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Hosp Pediatr. 2017 Jul 31. pii: hpeds.2017-0002. doi: 10.1542/hpeds.2017-0002. [Epub ahead of print]

Multicenter Observational Study of the Use of Nebulized Hypertonic Saline to Treat Children Hospitalized for Bronchiolitis From 2008 to 2014.

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Department of Emergency Medicine, Nemours/Alfred I. duPont Hospital for Children, Wilmington, Delaware.
Department of Emergency Medicine, Nemours/Alfred I. duPont Hospital for Children, Wilmington, Delaware;
Department of Medicine, Boston Children's Hospital, and.
Departments of Molecular Virology and Microbiology, and Pediatrics, Baylor College of Medicine, Houston, Texas.
Department of Emergency Medicine, Massachusetts General Hospital, Harvard Medical School, Boston, Massachusetts; and.



Among children hospitalized for bronchiolitis, we examined temporal trends in the use of hypertonic saline (HTS) and the characteristics associated with receiving this treatment.


We conducted a secondary analysis of data from 2 large, multicenter prospective cohort studies that included young children hospitalized with bronchiolitis during 5 winter seasons (2008-2014). Our outcome was receipt of HTS any time during the preadmission visit or hospitalization. For comparison with the observed trends in HTS use, we conducted a PubMed literature review of studies evaluating HTS use for bronchiolitis. We classified publications according to their assessment of HTS efficacy (positive, negative, or neutral).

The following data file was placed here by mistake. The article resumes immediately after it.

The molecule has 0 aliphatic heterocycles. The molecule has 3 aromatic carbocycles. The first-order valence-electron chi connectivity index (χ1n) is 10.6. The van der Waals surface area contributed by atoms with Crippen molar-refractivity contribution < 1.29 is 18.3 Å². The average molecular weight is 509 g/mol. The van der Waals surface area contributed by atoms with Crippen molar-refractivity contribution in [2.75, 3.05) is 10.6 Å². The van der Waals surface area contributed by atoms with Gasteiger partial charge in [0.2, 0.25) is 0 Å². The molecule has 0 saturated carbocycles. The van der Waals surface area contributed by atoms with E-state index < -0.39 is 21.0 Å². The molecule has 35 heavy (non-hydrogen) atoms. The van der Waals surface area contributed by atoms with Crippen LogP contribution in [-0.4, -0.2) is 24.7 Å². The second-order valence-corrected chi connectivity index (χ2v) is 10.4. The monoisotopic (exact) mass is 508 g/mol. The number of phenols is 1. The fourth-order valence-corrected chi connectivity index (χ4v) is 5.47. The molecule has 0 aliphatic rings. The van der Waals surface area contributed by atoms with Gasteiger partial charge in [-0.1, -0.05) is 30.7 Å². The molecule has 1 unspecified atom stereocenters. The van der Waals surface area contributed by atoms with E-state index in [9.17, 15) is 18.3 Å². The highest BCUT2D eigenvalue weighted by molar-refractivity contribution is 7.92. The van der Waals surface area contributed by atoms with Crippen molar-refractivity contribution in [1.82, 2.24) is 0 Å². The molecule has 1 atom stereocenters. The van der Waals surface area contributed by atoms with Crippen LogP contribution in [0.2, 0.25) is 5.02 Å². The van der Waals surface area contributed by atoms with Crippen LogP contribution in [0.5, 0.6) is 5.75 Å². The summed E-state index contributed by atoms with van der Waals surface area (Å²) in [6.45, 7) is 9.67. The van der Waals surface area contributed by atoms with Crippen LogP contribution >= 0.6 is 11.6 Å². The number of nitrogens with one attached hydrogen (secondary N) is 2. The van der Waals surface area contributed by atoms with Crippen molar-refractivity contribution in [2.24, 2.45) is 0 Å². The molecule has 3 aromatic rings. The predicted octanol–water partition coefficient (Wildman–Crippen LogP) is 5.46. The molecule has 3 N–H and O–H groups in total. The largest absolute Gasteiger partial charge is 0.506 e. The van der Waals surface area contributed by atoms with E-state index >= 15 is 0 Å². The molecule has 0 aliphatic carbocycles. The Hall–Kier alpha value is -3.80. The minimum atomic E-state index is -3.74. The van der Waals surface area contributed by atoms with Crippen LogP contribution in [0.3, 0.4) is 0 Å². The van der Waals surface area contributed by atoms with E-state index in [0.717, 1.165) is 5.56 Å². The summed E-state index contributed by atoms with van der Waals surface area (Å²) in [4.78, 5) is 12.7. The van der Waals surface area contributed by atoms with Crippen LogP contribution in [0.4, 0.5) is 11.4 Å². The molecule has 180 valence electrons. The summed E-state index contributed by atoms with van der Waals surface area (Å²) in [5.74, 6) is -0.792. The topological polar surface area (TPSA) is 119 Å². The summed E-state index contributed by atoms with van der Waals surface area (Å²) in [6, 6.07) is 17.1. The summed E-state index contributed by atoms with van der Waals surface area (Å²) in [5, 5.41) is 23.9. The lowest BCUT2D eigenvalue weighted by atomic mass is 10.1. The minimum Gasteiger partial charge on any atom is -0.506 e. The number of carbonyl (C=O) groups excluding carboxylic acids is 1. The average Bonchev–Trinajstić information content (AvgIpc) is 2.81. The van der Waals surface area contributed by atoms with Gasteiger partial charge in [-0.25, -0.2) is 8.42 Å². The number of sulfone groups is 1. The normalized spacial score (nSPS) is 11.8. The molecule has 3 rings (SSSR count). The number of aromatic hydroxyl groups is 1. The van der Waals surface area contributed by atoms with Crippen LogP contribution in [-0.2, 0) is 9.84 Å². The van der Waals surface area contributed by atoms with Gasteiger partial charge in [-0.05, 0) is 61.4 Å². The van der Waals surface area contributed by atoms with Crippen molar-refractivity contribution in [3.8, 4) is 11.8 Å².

Among 2709 hospitalized children, 241 (8.9%) received HTS. There was marked variability in HTS use by site (0%-91%), with use more common among children admitted to the ICU than those treated on the ward (31% vs 15%). Over the study period, administration of HTS increased from 2% during the 2008-2009 season to 27% during the 2011-2012 season, but then it decreased to 11% during the 2013-2014 season. Before 2010, the number of PubMed HTS publications ranged from 0 to 3 articles per year, with all classified as either positive or neutral. The number of positive publications increased in 2010 (n = 5), whereas negative publications peaked in 2014 (n = 4).


Use of HTS in children hospitalized with bronchiolitis increased during the 2008 to 2012 winter seasons and then declined. These findings paralleled trends in the HTS literature, with positive articles encouraging HTS use in early years followed by a growing number of neutral and negative articles after 2012.

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